MrExcel Publishing
Your One Stop for Excel Tips & Solutions

HELP! Formula

Posted by Star Hyde on August 31, 2001 5:19 PM

I have a spreadsheet where numbers are added in on a daily basis.Column A is day 1 column B is day two etc.
On a seperate page the SUM is displayed. I also need to display the LAST DAYS entry. What the heck is the goofy formula? Can someone help? Please?

Posted by Mark W. on September 01, 2001 1:48 PM

Star, the "goofy" formula for values in row 1
would be...


...I hope you won't have more than 256 values;
otherwise, you're gonna run out of columns!

Posted by Eric on September 01, 2001 7:00 PM

Hey, how's that formula working?

Sometimes this stuff makes my head hurt!
I was thinking along the lines
to get the last day, and
to get the sums of the other rows,
what am I missing?

Posted by Mark W. on September 02, 2001 6:08 AM

Re: Hey, how's that formula working?

If the values in 1:1 were {10,30,15} then
=MAX(1:1) would return an index of 2 rather than 3.
=MATCH(9.99999999999999E+307,1:1) is a little
trick that Aladin showed me; however, he prefers
to use =MATCH(MAX(1:1)+1,1:1). I prefer to use
the largest constant that Excel can accept rather
than employing a function call and an operator.
Although it's not documented very well in the Help
files MATCH will return the index of the last
value in a range if you don't use an exact match
(3rd argument is 0 or FALSE) and the value you're
searching for is greater than any of the values in
the range. Both of the formulas will fail if
9.99999999999999E+307 is included as a value in
the range and isn't the last value. Then of course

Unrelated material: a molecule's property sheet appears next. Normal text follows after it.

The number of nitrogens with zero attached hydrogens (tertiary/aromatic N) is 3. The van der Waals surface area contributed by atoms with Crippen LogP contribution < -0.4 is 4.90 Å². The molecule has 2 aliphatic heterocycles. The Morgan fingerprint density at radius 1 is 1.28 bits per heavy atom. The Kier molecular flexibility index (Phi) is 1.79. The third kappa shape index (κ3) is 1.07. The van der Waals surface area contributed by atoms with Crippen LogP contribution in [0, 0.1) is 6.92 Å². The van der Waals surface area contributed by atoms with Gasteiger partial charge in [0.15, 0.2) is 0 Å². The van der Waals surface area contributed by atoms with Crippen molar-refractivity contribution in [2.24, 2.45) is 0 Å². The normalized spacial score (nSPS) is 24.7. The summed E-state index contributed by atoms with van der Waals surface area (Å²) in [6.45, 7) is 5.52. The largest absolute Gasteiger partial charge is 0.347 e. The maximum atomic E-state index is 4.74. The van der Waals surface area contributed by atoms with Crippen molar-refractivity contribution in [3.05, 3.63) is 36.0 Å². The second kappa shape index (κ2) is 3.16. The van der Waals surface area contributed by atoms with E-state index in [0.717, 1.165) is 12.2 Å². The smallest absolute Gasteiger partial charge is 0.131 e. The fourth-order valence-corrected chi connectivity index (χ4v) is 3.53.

there's always the risk that this "undocumented
feature" could "disappear" in a future release of
Excel. So, caveat emptor!!! : )

Posted by Aladin Akyurek on September 02, 2001 6:42 AM

Re: Hey, how's that formula working?

Mee too, although I sometimes used constants like 1.0E+25 (or +30).
That MAX-bit was (anyway intended as) a descriptive note.

I believe there are 4 choices:

[1] Use Excel's largest contant directly in the formulas.
[2] Create a defined name that refers to Excel's largest constant (= 9.99999999999999E+307). [ Excel should have things like this already built-in, as you suggested earlier. ]
[3] Have always an intro sheet for each spreadsheet model that you make where one cell contains this largest value & give that cell a name.
[4] Use that (a bit costly) MAX-bit in the formulas (towards which a certain breed of programmers would be biased).

I'd prefer [2] or [3] I think.

We must not forget also the fact that this "trick" should be applied to columns or rows that house numeric data. It should not be used on data consisting solely of text values.

:Then of course


Posted by Eric on September 02, 2001 9:14 PM

Thanks Mark, Thanks Aladin

That's a useful undocumented feature. Thanks for taking the time to explain it to me.